TORONTO, ONTARIO--(Marketwired - Nov. 19, 2015) - Doctors handing out free tissues by subway exits is not something one sees every day, but that's what health providers did today outside the Queen's Park subway station to draw attention to their call for at least seven legislated paid sick days for Ontario workers.
Standing where Toronto's hospital row meets Ontario's legislative assembly, emergency physician Dr. Kate Hayman said: "As doctors we provide care for our patients, and sometimes this also requires that we address factors that affect health outcomes. Working while sick is a serious public health concern. The real solution here is to update the labour laws, so that no one has to choose between their pay and well-being."
Currently, employers in Ontario are not required to provide sick days by law. Consequently, too many workers are forced to go to work sick in order to avoid losing pay. In fact, more than 1.6 million workers cannot even take an unpaid personal day off because they don't have access to job-protected emergency leave.
In conversation with transit riders, health workers emphasized the importance of rest which helps speed up the recovery process and minimize the risk of infectious disease transmissions. The employer-required sick notes that workers need to obtain, however, takes away from the precious recovery time while putting an unnecessary strain on health care resources.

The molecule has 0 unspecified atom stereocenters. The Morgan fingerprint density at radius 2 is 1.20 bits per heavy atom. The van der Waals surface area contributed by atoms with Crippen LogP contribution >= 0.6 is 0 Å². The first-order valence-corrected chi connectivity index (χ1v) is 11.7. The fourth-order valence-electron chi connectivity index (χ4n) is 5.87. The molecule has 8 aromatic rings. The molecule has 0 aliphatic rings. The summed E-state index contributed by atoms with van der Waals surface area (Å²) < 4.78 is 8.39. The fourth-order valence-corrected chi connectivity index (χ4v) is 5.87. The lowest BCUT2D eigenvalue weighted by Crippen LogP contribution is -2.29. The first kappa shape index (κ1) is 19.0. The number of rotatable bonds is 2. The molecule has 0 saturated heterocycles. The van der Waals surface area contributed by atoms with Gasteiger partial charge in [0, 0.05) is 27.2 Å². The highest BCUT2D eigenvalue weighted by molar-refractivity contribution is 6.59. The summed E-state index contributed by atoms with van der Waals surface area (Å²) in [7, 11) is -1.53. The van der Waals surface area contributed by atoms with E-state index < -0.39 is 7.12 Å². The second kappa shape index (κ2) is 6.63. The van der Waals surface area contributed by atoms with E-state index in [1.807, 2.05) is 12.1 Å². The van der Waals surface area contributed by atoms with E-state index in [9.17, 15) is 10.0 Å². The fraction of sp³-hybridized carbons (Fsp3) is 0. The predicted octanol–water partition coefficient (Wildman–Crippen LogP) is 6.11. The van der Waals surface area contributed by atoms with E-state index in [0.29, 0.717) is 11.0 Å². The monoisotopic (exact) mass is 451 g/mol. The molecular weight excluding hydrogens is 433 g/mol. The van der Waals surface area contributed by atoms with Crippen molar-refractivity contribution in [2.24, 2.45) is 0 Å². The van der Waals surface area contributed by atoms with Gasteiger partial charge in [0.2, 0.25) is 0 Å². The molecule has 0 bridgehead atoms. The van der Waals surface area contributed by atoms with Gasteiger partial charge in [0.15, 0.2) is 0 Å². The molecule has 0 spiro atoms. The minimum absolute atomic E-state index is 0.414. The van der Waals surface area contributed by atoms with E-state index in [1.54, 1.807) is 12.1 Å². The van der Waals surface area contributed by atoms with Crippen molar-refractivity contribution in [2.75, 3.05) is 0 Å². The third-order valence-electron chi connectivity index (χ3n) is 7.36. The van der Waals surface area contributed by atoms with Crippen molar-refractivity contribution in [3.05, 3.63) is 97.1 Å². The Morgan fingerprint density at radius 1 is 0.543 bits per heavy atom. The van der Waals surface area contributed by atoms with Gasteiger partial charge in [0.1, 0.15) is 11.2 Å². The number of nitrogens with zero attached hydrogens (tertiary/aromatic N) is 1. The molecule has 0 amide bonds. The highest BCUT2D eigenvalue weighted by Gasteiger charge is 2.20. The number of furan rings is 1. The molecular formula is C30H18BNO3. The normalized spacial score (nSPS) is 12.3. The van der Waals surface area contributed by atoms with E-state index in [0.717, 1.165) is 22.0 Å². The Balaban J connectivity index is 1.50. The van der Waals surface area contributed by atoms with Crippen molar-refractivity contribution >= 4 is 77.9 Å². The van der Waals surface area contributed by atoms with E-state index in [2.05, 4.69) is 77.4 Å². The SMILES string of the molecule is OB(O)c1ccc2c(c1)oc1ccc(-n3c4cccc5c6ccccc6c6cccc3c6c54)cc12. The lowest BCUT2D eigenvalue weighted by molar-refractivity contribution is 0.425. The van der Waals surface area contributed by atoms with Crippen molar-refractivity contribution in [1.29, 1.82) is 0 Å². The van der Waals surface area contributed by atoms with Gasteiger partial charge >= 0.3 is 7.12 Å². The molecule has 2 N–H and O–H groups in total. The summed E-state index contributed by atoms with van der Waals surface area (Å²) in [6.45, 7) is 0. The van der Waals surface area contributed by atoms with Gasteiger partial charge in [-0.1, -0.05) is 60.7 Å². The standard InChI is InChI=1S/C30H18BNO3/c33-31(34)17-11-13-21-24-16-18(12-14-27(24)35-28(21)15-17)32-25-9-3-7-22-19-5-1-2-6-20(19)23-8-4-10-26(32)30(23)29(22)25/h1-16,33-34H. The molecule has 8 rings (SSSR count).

Dr. Hayman commented, "having patients with flu sit in a waiting room to get a sick note is neither a good use of their time nor of our health providers' time". Sandeep Prasad, the Executive Director of Action Canada for Sexual Health and Rights, also adds "confidentiality in accessing health services is important and having to provide a medical note can be a huge barrier."
As the Ministry of Labour continues its review of employment legislation to change the Employment Standards Act, there is a unique opportunity to strengthen protections for all workers in Ontario. Health providers are calling for at least seven paid sick days, pro-rated for part-time workers, as well as removing the requirement for medical notes.
Kwame McKenzie, CEO of the Wellesley Institute, who is one of the more than 850 signatories behind the call for paid sick days explains: "We are asked to stay at home if we have flu. We are discharged early from hospital to recover at home so the bed can be used for someone who is sicker. We are asked to do this as responsible members of society. For everyone to be able to meet their responsibilities we need paid sick days."
Health providers are speaking up for paid sick days as part of the Fight for $15 & Fairness Campaign. Health Providers Against Poverty is a province wide alliance of health providers who are committed to addressing poverty as a health issue. The Association of Ontario Health Centres (AOHC) is Ontario's voice for community-governed primary health care representing 109 organizations.